#ClimateWednesday: Dealing With Air Pollution in Nigeria by Justina Ezurike

The poisoning of the environment by chemical, physical, or biological factors that affect the features of the atmosphere is known as air pollution. Nigerian air pollution comes from a variety of sources, including:

Gas flaring, artisanal refinery activities, generators, road haulage, dump sites (unpleasant odour), household trash burning Cooking with wood and kerosine, for example


According to IQAir, Port Harcourt is the most polluted city in Nigeria, the second most polluted in Africa, and the 86th most polluted in the world. Having an average PM2.5 level of 51.6m/m3, which is more than 10 times the WHO’s recommended values.

Air pollution levels in Port Harcourt are rising in tandem with the growth of artisanal refineries.


Particulate matter pollution is a major source of worry in the country because of the negative impact it has on the health of individuals who are exposed to it on a regular basis. PM2.5 may enter the lungs and even blood vessels, unlike PM10, which is contained in the upper respiratory tract.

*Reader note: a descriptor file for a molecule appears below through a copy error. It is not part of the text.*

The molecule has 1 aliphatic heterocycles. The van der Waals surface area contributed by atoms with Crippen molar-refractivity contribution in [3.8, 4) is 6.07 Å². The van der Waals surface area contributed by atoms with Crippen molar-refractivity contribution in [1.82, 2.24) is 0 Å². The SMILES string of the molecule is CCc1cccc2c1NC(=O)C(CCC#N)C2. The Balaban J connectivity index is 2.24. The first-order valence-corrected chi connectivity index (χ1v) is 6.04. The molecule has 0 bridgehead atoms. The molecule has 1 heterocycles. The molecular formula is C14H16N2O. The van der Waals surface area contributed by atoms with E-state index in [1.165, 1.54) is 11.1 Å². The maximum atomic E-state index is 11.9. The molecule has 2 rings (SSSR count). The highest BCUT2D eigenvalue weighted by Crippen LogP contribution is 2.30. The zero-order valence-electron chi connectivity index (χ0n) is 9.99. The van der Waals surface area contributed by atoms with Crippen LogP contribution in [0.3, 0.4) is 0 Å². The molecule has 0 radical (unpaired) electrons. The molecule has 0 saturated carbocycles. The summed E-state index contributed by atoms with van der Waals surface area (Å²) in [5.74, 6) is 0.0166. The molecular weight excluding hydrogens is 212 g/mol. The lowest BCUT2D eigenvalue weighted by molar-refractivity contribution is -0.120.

The most serious consequences of air pollution are health-related. Premature DEATH, worse asthma in children, heart disease and even stroke, acute bronchitis, eye irritation, and so on are all possible effects of pollution.

The health implication of air pollution has a ripple effect. One of which is;

· The reduction in the productivity of the people due to ill health.

· Migration out of the city to escape the pollution, especially during the dry season.

Also, the gas being flared by the nation are supposed to be a source of wealth for the nation.


· Research: The government should begin to fund research. There should be research grants made available specifically for pollution studies. This will give the true picture of the levels of pollutants in the atmosphere.

· Policy review: This can be done to address the prevailing condition in the country, take into consideration the overlap in the duties of the various agencies, and establish more severe penalties for polluting the environment. Data gotten will be reference points during policy review.

· Monitoring and enforcement


· Research: This will not only make available relevant data to drive the conversations, innovations can also come up.

· Climate education

· Push for policy review

· Hold government accountable

· Mentorship.

Written by Peace Nwachukwu, Host ClimeteWednesday



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